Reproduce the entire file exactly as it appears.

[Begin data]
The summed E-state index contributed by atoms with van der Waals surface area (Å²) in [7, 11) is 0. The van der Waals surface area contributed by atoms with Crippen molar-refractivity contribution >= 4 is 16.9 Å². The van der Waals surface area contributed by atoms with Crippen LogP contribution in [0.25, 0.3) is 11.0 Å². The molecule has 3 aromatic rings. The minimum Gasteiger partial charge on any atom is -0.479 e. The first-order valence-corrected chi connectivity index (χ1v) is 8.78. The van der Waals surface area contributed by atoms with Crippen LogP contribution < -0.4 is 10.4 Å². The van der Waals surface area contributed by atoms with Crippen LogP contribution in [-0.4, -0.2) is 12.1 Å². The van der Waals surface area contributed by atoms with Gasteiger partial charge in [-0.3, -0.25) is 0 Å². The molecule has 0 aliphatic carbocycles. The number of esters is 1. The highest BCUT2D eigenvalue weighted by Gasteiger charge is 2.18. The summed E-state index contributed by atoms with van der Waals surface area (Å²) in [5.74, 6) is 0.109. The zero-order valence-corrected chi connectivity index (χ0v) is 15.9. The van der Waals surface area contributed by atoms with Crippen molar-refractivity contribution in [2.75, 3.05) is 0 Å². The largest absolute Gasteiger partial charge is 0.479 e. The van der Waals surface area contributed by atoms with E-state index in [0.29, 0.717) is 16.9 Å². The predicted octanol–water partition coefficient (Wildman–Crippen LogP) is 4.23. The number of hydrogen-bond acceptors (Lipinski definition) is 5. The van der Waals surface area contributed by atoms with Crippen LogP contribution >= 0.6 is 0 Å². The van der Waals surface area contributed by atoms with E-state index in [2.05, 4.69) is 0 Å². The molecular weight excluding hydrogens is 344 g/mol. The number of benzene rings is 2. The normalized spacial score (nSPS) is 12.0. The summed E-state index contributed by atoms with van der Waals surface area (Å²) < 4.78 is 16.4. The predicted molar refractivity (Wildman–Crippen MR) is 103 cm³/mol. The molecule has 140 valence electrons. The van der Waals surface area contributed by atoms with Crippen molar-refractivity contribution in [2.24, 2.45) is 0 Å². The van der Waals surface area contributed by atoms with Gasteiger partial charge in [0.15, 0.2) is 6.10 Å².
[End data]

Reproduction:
The summed E-state index contributed by atoms with van der Waals surface area (Å²) in [7, 11) is 0. The van der Waals surface area contributed by atoms with Crippen molar-refractivity contribution >= 4 is 16.9 Å². The van der Waals surface area contributed by atoms with Crippen LogP contribution in [0.25, 0.3) is 11.0 Å². The molecule has 3 aromatic rings. The minimum Gasteiger partial charge on any atom is -0.479 e. The first-order valence-corrected chi connectivity index (χ1v) is 8.78. The van der Waals surface area contributed by atoms with Crippen LogP contribution < -0.4 is 10.4 Å². The van der Waals surface area contributed by atoms with Crippen LogP contribution in [-0.4, -0.2) is 12.1 Å². The van der Waals surface area contributed by atoms with Gasteiger partial charge in [-0.3, -0.25) is 0 Å². The molecule has 0 aliphatic carbocycles. The number of esters is 1. The highest BCUT2D eigenvalue weighted by Gasteiger charge is 2.18. The summed E-state index contributed by atoms with van der Waals surface area (Å²) in [5.74, 6) is 0.109. The zero-order valence-corrected chi connectivity index (χ0v) is 15.9. The van der Waals surface area contributed by atoms with Crippen molar-refractivity contribution in [2.75, 3.05) is 0 Å². The largest absolute Gasteiger partial charge is 0.479 e. The van der Waals surface area contributed by atoms with E-state index in [0.29, 0.717) is 16.9 Å². The predicted octanol–water partition coefficient (Wildman–Crippen LogP) is 4.23. The number of hydrogen-bond acceptors (Lipinski definition) is 5. The van der Waals surface area contributed by atoms with Crippen LogP contribution >= 0.6 is 0 Å². The van der Waals surface area contributed by atoms with E-state index in [2.05, 4.69) is 0 Å². The molecular weight excluding hydrogens is 344 g/mol. The number of benzene rings is 2. The normalized spacial score (nSPS) is 12.0. The summed E-state index contributed by atoms with van der Waals surface area (Å²) < 4.78 is 16.4. The predicted molar refractivity (Wildman–Crippen MR) is 103 cm³/mol. The molecule has 140 valence electrons. The van der Waals surface area contributed by atoms with Crippen molar-refractivity contribution in [2.24, 2.45) is 0 Å². The van der Waals surface area contributed by atoms with Gasteiger partial charge in [0.15, 0.2) is 6.10 Å².